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Epstein–Barr virus-associated lymphoproliferative disorders

Author: Dr Selene Ting, Medical Registrar, Middlemore Hospital, Auckland, New Zealand. DermNet NZ Editor in Chief: Adjunct A/Prof Amanda Oakley, Dermatologist, Hamilton, New Zealand. Copy edited by Gus Mitchell. September 2019.


What is Epstein–Barr virus?

Epstein–Barr virus (EBV), also known as human herpesvirus 4 (HHV-4), is one of the eight known lymphotropic herpesviruses [1].

  • EBV most commonly causes infectious mononucleosis, also known as glandular fever, which is characterised by fever, sore throat, and lymphadenopathy [2].
  • Most individuals are exposed to EBV during the first few decades of life and are asymptomatic [2,3]. After the primary infection, EBV remains latent in memory B cells, and for most people, does not have any major health consequences [4].
  • In some cases, EBV can potentiate (increase the effectiveness of) B-cell transformation and cause a lymphoproliferative disorder.

What is the pathogenesis of EBV infection?

The pathogenesis of EBV conforms to the following process [2].

  • EBV firstly infects the epithelium of the oropharynx (back of the throat) and salivary glands and is shed from these cells.
  • The virus then infects nearby B cells either directly in the tonsil crypts (pockets or folds) or after contact with the epithelial cells.
  • The circulating infected B cells then spread through the bloodstream.
  • The proliferation of the EBV-infected B cells leads to enlargement of lymphoid tissues, including the lymph glands.
  • The B cells infect any reactive T cells that they come into contact with in turn.
  • The virus is passed from person to person by oral secretions.

What are EBV-associated lymphoproliferative disorders?

EBV-associated lymphoproliferative disorders are rare; the criteria for which are:

  • One or more types of lymphoid cell being infected with EBV
  • The infected lymphoid cells can divide excessively and lead to the development of a benign disorder or a malignancy [5]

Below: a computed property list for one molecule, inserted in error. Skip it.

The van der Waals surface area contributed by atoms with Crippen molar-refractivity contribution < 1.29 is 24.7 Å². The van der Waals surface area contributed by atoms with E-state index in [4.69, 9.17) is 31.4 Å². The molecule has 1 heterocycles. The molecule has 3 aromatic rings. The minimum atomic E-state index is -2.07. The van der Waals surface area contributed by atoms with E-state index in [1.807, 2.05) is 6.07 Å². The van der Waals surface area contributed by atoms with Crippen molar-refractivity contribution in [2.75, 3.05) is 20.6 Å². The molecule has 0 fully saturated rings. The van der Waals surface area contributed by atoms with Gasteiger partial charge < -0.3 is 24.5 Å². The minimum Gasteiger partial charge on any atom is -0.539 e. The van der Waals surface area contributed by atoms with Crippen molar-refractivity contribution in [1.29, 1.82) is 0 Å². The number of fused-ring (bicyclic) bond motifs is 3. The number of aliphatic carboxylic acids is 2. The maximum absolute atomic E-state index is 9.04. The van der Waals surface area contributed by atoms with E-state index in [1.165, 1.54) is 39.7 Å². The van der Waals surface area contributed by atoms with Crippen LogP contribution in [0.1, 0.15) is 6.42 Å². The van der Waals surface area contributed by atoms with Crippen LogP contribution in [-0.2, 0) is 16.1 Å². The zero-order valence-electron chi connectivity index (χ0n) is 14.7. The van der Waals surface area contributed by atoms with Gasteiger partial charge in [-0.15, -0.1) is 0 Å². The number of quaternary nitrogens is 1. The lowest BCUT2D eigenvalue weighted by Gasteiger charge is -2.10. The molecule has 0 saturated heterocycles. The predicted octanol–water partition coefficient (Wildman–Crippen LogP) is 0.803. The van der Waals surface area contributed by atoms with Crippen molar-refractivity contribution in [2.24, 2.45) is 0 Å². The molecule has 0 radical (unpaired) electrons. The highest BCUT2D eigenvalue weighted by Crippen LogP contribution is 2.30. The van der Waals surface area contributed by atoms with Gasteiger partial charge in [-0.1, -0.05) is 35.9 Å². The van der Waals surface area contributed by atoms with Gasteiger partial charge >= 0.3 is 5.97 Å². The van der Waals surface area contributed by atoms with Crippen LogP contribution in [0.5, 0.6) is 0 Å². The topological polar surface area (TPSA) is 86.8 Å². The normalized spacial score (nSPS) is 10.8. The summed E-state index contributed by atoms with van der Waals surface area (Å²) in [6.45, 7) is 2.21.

• EBV-associated malignancies include B-cell lymphoma, T-cell lymphoma, and the non-lymphoproliferative cancers, nasopharyngeal and gastric carcinoma [2].

EBV-associated lymphoproliferative disorders can occur as a result of latency dysregulation with:

How are EBV-lymphoproliferative disorders classified?

The classification of EBV-associated lymphoproliferative disorders is based on the lineage of the target cells, B, T, and natural killer (NK) cells [7].

EBV-associated B-cell lymphoproliferative disorders include [7]:

  • Burkitt lymphoma
  • Classical Hodgkin lymphoma
  • Post-transplant lymphoproliferative disorder
  • HIV-associated lymphoproliferative disorders
  • Lymphoproliferative disorders related to other histotypes (tissue types from the growth of a tumour) [7].

EBV-associated T-cell and NK-cell lymphoproliferative disorders include [7]:

  • Peripheral T-cell lymphoma
  • Chronic active EBV infection of T-cell and NK-cell types (with cutaneous and systemic forms)
  • Angioimmunoblastic T-cell lymphoma
  • Extranodal nasal NK/T-cell lymphoma.

EBV has been most directly implicated in the latter two types [7].

What are the cutaneous manifestations of EPV-associated lymphoproliferative disorders?

The cutaneous features of lymphoproliferative disorders associated with EBV mainly arise from infected T cells or NK cells. These cutaneous manifestations are seen in:

Extranodal NK/T-cell lymphoma

According to the current World Health Organization (WHO) classification of haematolymphoid tumours, extranodal NK/T cell lymphoma is a rare but extremely aggressive form of lymphoma [7]. Most of the patients with this type of lymphoma present with cellulitis or a facial ulcer [8].

Subcategories are based on their anatomical sites of involvement [8]:

  • ‘Nasal’ NK/T-cell lymphoma usually involves the upper digestive tract
  • ‘Nasal-type’ NK/T-cell lymphoma involves the skin, soft tissue, gastrointestinal tract, and testis.